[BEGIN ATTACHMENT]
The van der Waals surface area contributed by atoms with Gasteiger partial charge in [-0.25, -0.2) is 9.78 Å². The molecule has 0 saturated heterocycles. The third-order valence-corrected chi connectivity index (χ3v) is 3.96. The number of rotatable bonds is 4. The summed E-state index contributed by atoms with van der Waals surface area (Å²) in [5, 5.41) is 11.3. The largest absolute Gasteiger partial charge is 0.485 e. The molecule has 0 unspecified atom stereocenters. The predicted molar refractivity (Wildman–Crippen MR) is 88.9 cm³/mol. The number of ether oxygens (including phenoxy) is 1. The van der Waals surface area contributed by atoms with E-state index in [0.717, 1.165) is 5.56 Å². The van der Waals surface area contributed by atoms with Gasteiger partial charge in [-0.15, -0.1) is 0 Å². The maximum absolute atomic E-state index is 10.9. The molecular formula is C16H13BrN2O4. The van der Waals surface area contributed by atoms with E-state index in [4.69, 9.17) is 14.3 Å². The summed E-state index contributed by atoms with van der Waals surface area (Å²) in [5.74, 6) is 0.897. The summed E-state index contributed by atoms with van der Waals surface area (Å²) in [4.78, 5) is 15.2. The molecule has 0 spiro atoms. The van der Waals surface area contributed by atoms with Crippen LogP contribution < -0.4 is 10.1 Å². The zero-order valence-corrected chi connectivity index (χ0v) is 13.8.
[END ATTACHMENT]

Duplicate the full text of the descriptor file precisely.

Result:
The van der Waals surface area contributed by atoms with Gasteiger partial charge in [-0.25, -0.2) is 9.78 Å². The molecule has 0 saturated heterocycles. The third-order valence-corrected chi connectivity index (χ3v) is 3.96. The number of rotatable bonds is 4. The summed E-state index contributed by atoms with van der Waals surface area (Å²) in [5, 5.41) is 11.3. The largest absolute Gasteiger partial charge is 0.485 e. The molecule has 0 unspecified atom stereocenters. The predicted molar refractivity (Wildman–Crippen MR) is 88.9 cm³/mol. The number of ether oxygens (including phenoxy) is 1. The van der Waals surface area contributed by atoms with E-state index in [0.717, 1.165) is 5.56 Å². The van der Waals surface area contributed by atoms with Gasteiger partial charge in [-0.15, -0.1) is 0 Å². The maximum absolute atomic E-state index is 10.9. The molecular formula is C16H13BrN2O4. The van der Waals surface area contributed by atoms with E-state index in [4.69, 9.17) is 14.3 Å². The summed E-state index contributed by atoms with van der Waals surface area (Å²) in [5.74, 6) is 0.897. The summed E-state index contributed by atoms with van der Waals surface area (Å²) in [4.78, 5) is 15.2. The molecule has 0 spiro atoms. The van der Waals surface area contributed by atoms with Crippen LogP contribution < -0.4 is 10.1 Å². The zero-order valence-corrected chi connectivity index (χ0v) is 13.8.